Sjón Takes Part In “Future Library” Project

Sjón Takes Part In “Future Library” Project

Signe Smala
Words by
Photos by
Magnus Fröderberg/Wikimedia Commons

Published October 25, 2016

Award-winning Icelandic author Sjón is the third writer to add his work to the “Future Library” project, where it will lay unread along with 99 others until the start of next century.

This autumn, Scottish artist and author of the project Katie Paterson invited Sjón to participate in the creation of this artwork, which started in 2014. All submitted works will be kept away from prying eyes until the early 22nd century.

“His writing is dynamic and melodic, and like Future Library, interlaces the human and natural world through stretches of time,” Paterson said in an interview with The Guardian.

The project aims to create a unique string of communication between 21st and 22nd century, posing new challenges to the writers.

Sjón pointed out questions an author meets after accepting such a task: “Am I writer of my times? Who do I write for? How much does the response of the reader matter to me? What in a text makes it timeless? And for some of us it poses the hardest question of all: Will there be people in the future who understand the language I write in? It is a game I look forward to playing with enthusiasm and earnestness.”

Two authors – Margaret Artwood a Canadian novelist, poet and art critic as well as British writer David Mitchell – have already added their work to this unique, growing collection of texts.

“Being the first non-English writer from a language spoken by few – that’s what we call it here – for me of course I really have to face the question of language,” said Sjón. “We will see. I feel a duty to write in that language and not English.”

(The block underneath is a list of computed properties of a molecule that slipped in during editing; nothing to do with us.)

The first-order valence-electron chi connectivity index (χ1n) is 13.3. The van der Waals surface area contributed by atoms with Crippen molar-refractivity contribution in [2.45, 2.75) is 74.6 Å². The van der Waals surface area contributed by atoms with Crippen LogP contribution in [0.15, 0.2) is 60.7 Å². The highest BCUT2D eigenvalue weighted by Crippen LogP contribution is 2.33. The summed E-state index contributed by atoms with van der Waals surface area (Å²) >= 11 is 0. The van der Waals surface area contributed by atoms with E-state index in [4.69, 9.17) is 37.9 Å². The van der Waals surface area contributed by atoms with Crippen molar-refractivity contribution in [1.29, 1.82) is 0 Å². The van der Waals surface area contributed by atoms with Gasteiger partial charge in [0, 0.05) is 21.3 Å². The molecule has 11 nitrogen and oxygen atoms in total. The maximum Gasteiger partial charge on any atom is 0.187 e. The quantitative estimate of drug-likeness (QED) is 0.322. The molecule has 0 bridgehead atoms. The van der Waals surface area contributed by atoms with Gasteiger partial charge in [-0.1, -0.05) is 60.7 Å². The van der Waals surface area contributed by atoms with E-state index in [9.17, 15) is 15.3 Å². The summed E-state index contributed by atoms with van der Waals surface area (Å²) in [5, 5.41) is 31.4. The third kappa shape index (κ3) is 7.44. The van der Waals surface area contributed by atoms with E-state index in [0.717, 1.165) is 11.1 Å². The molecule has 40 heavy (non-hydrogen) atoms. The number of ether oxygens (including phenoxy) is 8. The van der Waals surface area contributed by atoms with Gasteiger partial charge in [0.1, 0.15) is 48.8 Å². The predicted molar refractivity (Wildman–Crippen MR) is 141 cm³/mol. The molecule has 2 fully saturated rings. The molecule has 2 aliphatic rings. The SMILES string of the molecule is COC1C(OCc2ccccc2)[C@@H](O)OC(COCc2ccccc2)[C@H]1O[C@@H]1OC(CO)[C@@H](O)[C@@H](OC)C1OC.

The project is based in Oslo city, in whose forest, “Nordmarka”, 1000 trees were planted by Paterson in 2014. They will be used to make the paper on which these long cherished messages will be printed.

“I don’t know if it will be a big work or a small work,” the author told The Guardian.  “Katie says it’s completely up to me if it’s a one-word piece or a novella or a single poem. That’s also part of the game. But if you do that, is it because you don’t want to risk saying more, or because it’s all you have to say? We’ll see.”


Culture
Decision To Deny Muslim School Teacher Flight To US Made By American Authorities

Decision To Deny Muslim School Teacher Flight To US Made By American Authorities

by

The Grapevine has confirmed that a British school teacher who was denied entry onto a flight from Keflavík Airport to

Culture
Fears “Vape Law” Could Create Black Market For Vaping Oil

Fears “Vape Law” Could Create Black Market For Vaping Oil

by

A proposal that would put a number of regulations on the sale and use of e-cigarettes is poorly thought-out, and

Culture
Fisherman’s Strike Ends: “We Had A Gun To Our Heads”, Says Union Leader

Fisherman’s Strike Ends: “We Had A Gun To Our Heads”, Says Union Leader

by

The strike that went on for about two months has finally drawn to a close, but one union official says

Culture
Beached Whale(?) Washes Up In Snæfellsnes

Beached Whale(?) Washes Up In Snæfellsnes

by

A creature that appears to be a whale was spotted on the southern coast of Snæfellsnes last Saturday. Rúna Björg

Culture
Neil Gaiman’s Norse Mythology: The Greatest Hits

Neil Gaiman’s Norse Mythology: The Greatest Hits

by

Neil Gaiman, one of the world’s most beloved genre-bending fiction writers has written a retelling of Norse Mythology. The slow

Culture
“Keeping Up With The Kattarshians” A Great Success

“Keeping Up With The Kattarshians” A Great Success

by

Thousands of Icelanders are watching a livestream of four siblings – who happen to be kittens – living together in

Show Me More!